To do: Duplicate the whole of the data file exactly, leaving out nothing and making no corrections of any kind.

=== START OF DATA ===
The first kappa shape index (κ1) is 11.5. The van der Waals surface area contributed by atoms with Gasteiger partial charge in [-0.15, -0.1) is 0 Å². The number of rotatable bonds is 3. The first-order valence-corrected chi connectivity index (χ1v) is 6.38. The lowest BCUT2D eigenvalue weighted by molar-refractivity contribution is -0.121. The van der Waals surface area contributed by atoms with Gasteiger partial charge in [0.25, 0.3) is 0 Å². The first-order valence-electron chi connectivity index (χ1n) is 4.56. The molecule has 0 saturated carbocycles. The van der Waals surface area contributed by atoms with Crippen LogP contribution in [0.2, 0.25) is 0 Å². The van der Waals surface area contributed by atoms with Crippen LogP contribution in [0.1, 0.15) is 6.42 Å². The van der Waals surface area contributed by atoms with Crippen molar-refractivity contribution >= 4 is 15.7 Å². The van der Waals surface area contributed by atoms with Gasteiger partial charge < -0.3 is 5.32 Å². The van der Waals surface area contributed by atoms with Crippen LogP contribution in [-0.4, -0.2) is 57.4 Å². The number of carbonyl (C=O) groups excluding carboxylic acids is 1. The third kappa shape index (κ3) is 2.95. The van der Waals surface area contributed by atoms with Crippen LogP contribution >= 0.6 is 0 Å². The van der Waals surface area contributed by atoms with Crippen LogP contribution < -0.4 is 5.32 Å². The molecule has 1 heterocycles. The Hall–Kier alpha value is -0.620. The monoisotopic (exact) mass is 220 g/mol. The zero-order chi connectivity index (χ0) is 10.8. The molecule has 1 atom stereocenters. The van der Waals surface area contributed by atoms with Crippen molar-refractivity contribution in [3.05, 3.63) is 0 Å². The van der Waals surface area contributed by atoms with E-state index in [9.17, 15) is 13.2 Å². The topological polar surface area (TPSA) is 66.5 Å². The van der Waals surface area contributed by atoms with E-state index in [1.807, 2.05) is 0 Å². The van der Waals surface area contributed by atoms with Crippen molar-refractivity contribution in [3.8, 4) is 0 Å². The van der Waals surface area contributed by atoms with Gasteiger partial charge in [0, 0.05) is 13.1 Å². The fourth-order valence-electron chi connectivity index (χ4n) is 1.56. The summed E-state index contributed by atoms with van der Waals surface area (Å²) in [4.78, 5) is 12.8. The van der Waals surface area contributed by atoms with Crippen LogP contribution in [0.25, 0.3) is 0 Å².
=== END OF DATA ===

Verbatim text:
The first kappa shape index (κ1) is 11.5. The van der Waals surface area contributed by atoms with Gasteiger partial charge in [-0.15, -0.1) is 0 Å². The number of rotatable bonds is 3. The first-order valence-corrected chi connectivity index (χ1v) is 6.38. The lowest BCUT2D eigenvalue weighted by molar-refractivity contribution is -0.121. The van der Waals surface area contributed by atoms with Gasteiger partial charge in [0.25, 0.3) is 0 Å². The first-order valence-electron chi connectivity index (χ1n) is 4.56. The molecule has 0 saturated carbocycles. The van der Waals surface area contributed by atoms with Crippen LogP contribution in [0.2, 0.25) is 0 Å². The van der Waals surface area contributed by atoms with Crippen LogP contribution in [0.1, 0.15) is 6.42 Å². The van der Waals surface area contributed by atoms with Crippen molar-refractivity contribution >= 4 is 15.7 Å². The van der Waals surface area contributed by atoms with Gasteiger partial charge < -0.3 is 5.32 Å². The van der Waals surface area contributed by atoms with Crippen LogP contribution in [-0.4, -0.2) is 57.4 Å². The number of carbonyl (C=O) groups excluding carboxylic acids is 1. The third kappa shape index (κ3) is 2.95. The van der Waals surface area contributed by atoms with Crippen LogP contribution >= 0.6 is 0 Å². The van der Waals surface area contributed by atoms with Crippen LogP contribution < -0.4 is 5.32 Å². The molecule has 1 heterocycles. The Hall–Kier alpha value is -0.620. The monoisotopic (exact) mass is 220 g/mol. The zero-order chi connectivity index (χ0) is 10.8. The molecule has 1 atom stereocenters. The van der Waals surface area contributed by atoms with Crippen molar-refractivity contribution in [3.05, 3.63) is 0 Å². The van der Waals surface area contributed by atoms with E-state index in [9.17, 15) is 13.2 Å². The topological polar surface area (TPSA) is 66.5 Å². The van der Waals surface area contributed by atoms with E-state index in [1.807, 2.05) is 0 Å². The van der Waals surface area contributed by atoms with Crippen molar-refractivity contribution in [3.8, 4) is 0 Å². The van der Waals surface area contributed by atoms with Gasteiger partial charge in [0, 0.05) is 13.1 Å². The fourth-order valence-electron chi connectivity index (χ4n) is 1.56. The summed E-state index contributed by atoms with van der Waals surface area (Å²) in [4.78, 5) is 12.8. The van der Waals surface area contributed by atoms with Crippen LogP contribution in [0.25, 0.3) is 0 Å².